On Sunday April 24 the UC Irvine Men’s and Women’s Track teams lost one of its most memorable athletes, James Walter Walsh.
Walsh passed away in a car crash last weekend.
A freshman walk-on from Ruben S. Ayala High School in Chino Hills, Walsh soon became the only freshman sprinter to make the team in the 400 meters this year.
Coach Ben Cesar commented on the first time he spoke to James.
‘I remember that it was some time in late August, and I called him at the crack of dawn just to speak to him about the specifics of the team, tryouts and what was going to be required of him,’ Cesar said. ‘Even though he was in some deep sleep he woke up and spoke to me, his desire to run was that strong. I could hear the excitement over the phone.’
Walsh, characterized by the compassion he shared for others and his work ethic, was not the ‘average’ kid.
As a young man he was involved in AYSO soccer, water polo, and track and field all while garnering numerous scholar athlete awards and other notable achievements.
Walsh’s good friend, first-year Jeff Cruz has known Walsh since the third grade, playing in AYSO with him as well as competing with him on Ayala High School’s Track and Field team. Cruz remembers Walsh as a happy guy who was always upbeat and never down.
Walsh’s friends even dubbed him ‘the fastest white guy’ they know.
On Friday, April 29, a memorial service was held in honor of Walsh in Chino. The service was filled and there was little to no walking room. Behind the chairs were track and field medals, a yearbook with Walsh’s senior picture, as well as a scrapbook filled with pictures.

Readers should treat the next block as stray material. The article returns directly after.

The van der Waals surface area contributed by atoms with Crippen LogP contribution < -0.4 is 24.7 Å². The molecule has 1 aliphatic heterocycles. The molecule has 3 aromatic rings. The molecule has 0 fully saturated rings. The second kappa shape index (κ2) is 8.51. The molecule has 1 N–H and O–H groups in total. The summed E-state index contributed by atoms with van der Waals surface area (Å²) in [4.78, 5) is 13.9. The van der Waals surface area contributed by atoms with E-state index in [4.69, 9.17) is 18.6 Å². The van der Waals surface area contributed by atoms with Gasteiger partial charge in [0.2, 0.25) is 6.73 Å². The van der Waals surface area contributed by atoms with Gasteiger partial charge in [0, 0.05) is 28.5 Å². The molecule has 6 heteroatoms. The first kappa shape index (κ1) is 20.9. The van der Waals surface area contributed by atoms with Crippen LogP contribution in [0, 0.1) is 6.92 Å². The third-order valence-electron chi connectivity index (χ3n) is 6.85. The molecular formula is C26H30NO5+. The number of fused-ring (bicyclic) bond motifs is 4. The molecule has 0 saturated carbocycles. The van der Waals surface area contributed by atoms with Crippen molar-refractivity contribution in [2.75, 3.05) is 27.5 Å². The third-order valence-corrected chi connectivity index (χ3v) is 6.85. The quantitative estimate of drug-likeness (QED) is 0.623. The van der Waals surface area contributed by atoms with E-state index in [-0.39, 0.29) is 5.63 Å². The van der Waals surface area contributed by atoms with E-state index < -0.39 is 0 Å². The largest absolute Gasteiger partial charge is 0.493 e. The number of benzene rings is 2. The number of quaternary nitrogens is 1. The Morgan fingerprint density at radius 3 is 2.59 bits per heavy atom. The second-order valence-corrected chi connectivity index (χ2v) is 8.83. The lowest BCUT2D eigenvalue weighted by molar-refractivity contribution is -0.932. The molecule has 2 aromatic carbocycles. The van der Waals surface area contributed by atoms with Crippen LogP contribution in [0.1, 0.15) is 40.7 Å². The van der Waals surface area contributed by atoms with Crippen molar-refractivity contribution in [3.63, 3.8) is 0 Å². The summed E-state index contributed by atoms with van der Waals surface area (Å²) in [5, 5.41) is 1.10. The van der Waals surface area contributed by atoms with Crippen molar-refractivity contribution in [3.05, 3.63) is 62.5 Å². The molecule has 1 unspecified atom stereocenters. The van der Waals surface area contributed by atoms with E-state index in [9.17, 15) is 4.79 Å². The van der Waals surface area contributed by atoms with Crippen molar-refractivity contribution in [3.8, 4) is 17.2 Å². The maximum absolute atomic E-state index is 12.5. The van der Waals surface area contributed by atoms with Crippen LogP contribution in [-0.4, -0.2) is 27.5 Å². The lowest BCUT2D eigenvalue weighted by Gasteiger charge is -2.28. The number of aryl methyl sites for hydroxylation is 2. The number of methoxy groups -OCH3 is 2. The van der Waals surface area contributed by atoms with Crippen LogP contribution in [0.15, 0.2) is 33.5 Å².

The most memorable picture was one of Walsh still a little boy lying down in the grass and making a funny face up into the camera. The innocence captured in that picture was the light that attracted him to so many people, a light that was not flickering or wavering, but an illumination of love and respect that always showed in his smile.
Walsh, for someone who was only 18, had an amazing outlook on life. His goals were at times unimaginable, but somehow, and some way, he always managed to pull through.
‘I can remember [Walsh] always talking about the future, and the things we do today reflect it,’ said Walsh’s girlfriend Crystal. ‘He told me that he didn’t want to take out any loans for college because he didn’t want to be in debt when he got out.’
This past week, Walsh’s efforts on the track began to manifest.
According to Cesar, two Fridays ago Walsh and second-year sociology major with a minor in management, Storm Huie ran the best track workout that he’d seen them run.
‘Looking back at other workouts, I was seeing him do things that he hadn’t done,’ Cesar said. ‘This made me really realize that he, [through] his effort[s], was destined for good things. James ran 36.63 in the 300 meters that day and 22.67 in the 200. His goal was to break 50 seconds in the 400, and it was well within reach.’
Huie, who was actually the last of Walsh’s teammates to have had the pleasure of working out with him, commented, ‘James Walsh was a lot of things to a lot of people, but looking back on the time I got to know him, the number one thing I can say about him is this, and simply this: James was my friend.’
‘James was a truly genuine individual, one of those rare friends that come around once every lifetime,’ Huie said. ‘He cared for all his teammates, and he took great pride in not only his own accomplishments, but also for the triumphs and successes of his teammates. His words and actions will forever hold memories in our hearts as the teammates, athletes and friends that we were to him. Having had the opportunity to [know] him was priceless, and he will never be forgotten because of that,’ said Huie.
‘Words cannot even begin to describe how much I’ll miss James,’ Huie said. ‘And all of the intangibles he brought to our [UCI track and field] team and the relationships he was able to build with all of us.’